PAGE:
One handy aspect of being Irish is the ability to be two-faced

Seán Moncrieff: I find myself in pointless rows where neither of us will change our mind

I also wonder if being nice is somehow unhealthy: you’re sucking up abuse, often personal and hurtful, in the interests of trying to create some sort of honest dialogue. Photograph: Reuters

I also wonder if being nice is somehow unhealthy: you’re sucking up abuse, often personal and hurtful, in the interests of trying to create some sort of honest dialogue. Photograph: Reuters

 

You may be about to make a series of rash promises to yourself. Come next Tuesday, you’re going to be slimmer, fitter, kinder. Through force of will, you will reverse the ageing process.

Or you may decide that you’re young and pretty enough, but what requires a re-fit is the Ethical You. This path to moral purity may involve actively helping others, or shopping in a tortured moralistic way. Eggs, socks and party hats will all have to have their provenance researched to ensure that the production process did not so much as hurt anyone’s feelings; that not one drop of carbon-based fuel had been used to bring this product into your possession.

Yes, you’re setting yourself up for frustration and disappointment: there’s no such thing as a completely ethical product; just products that are a bit less awful than others. Attempting to shop ethically is as much a reminder of how morally compromised we all are.

Not that we shouldn’t try: of course we should. But it’s a matter of continually failing better rather than reaching some virtuous terminal. And on the plus side, that failure can save us from smugness and moral superiority.

Even when I ignore the petty digs and slurs and seemingly deliberate misinterpretations of what I’m saying, it seems to get nowhere.

But for my money, not that it involves money, the most difficult change to make is to be nice. Not in person. That’s easy enough to do, even if you’re meeting people that you loathe: one of the many handy pre-loaded aspects of being Irish is the ability to be two-faced. The difficulty comes on social media where I find myself sucked into pointless rows with people where neither of us will change the mind of the other: where we end up dug in even deeper into our respective trenches.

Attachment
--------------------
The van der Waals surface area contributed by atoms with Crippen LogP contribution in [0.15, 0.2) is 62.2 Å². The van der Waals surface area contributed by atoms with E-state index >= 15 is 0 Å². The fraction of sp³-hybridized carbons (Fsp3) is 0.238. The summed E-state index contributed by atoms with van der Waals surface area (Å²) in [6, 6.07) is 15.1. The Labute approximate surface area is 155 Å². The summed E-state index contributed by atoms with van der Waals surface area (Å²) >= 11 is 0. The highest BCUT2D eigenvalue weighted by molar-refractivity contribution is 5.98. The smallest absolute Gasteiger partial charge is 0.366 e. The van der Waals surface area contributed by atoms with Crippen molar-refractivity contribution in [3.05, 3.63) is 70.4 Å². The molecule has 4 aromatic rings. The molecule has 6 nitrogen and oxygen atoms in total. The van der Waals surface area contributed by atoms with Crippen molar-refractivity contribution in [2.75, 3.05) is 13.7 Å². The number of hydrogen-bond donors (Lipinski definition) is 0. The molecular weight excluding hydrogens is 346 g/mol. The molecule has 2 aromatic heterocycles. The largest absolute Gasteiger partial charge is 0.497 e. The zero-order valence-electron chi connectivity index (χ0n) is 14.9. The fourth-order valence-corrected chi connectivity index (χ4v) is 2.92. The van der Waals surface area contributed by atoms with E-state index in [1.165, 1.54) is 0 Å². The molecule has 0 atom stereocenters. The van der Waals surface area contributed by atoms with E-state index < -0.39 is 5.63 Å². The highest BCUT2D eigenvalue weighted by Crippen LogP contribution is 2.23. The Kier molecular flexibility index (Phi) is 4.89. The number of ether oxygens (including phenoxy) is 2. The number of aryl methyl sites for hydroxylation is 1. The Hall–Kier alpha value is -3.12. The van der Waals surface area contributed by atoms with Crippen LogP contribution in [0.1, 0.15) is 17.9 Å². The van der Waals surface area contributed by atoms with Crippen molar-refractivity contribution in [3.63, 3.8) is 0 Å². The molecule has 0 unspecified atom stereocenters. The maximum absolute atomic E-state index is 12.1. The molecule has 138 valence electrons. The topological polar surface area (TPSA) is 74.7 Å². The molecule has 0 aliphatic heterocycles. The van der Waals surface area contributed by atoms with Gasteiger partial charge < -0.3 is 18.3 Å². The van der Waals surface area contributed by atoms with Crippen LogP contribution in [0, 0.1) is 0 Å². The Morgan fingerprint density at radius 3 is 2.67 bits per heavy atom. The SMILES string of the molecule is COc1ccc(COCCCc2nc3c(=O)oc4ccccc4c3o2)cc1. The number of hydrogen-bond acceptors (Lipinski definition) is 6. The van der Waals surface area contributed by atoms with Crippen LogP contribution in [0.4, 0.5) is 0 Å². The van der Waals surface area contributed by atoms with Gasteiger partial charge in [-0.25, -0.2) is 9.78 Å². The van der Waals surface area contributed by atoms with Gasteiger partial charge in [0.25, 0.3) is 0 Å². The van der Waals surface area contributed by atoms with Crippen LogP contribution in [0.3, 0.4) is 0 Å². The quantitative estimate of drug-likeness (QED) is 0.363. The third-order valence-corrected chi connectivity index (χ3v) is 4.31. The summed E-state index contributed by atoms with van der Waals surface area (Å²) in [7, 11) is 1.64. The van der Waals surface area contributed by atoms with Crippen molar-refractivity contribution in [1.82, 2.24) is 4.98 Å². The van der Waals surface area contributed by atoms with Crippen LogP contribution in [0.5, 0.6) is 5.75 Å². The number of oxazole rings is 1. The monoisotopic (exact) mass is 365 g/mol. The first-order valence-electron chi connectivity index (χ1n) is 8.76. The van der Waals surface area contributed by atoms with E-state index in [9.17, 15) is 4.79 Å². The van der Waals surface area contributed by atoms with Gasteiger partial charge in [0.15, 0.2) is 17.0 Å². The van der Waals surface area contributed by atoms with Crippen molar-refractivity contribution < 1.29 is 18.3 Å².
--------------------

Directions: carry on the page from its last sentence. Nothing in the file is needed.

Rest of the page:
Afterwards, I fantasise about how I could have conducted myself better: that I could have reminded myself that this is (probably) a human being, with feelings and a family, with fears and a desire for us all to be nicer to each other.

Once reminded of this I become far less combative and far more inquisitive, where I genuinely wonder where this person generated their point of view; no matter how bonkers and illogical it is. I take on this twinkle-eyed Burl Ives/Santa persona, where I’m gentle without being woosie, and the weight of my kindness and wisdom is unmistakable. We part, perhaps not as friends, but having left an impression upon each other: a reminder of our common humanity

Never manage it. Even when I ignore the petty digs and slurs and seemingly deliberate misinterpretations of what I’m saying, it seems to get nowhere. I think of that Proust line, the one from his other book: When we are nice to others, we generally lose all claim to their respect.

If I’m respectful to someone on Twitter I shouldn’t do it because I want or deserve their appreciation

I’ve quoted Beckett and Proust in this column. No wonder I annoy people.

I also wonder if being nice is somehow unhealthy: you’re sucking up abuse, often personal and hurtful, in the interests of trying to create some sort of honest dialogue. The reaction to each of those verbal punches has to go somewhere: and might spring out in some other aspect of my life. In sudden rages or stony silences. I often wonder about seemingly unflappable politicians, and the amount of castigation they have to endure. I wonder does Leo Varadkar go home sometimes and cry.

But in complaining about the difficulty of being nice, I’m not being nice. I’m missing the point of being nice. Being nice doesn’t imply a reward system. If I’m respectful to someone on Twitter I shouldn’t do it because I want or deserve their appreciation. I should do it because I believe it’s the right thing to do: which of course sounds completely arsey. That makes it even more difficult. Now I want to go on social media and insult myself. Happy New Year.

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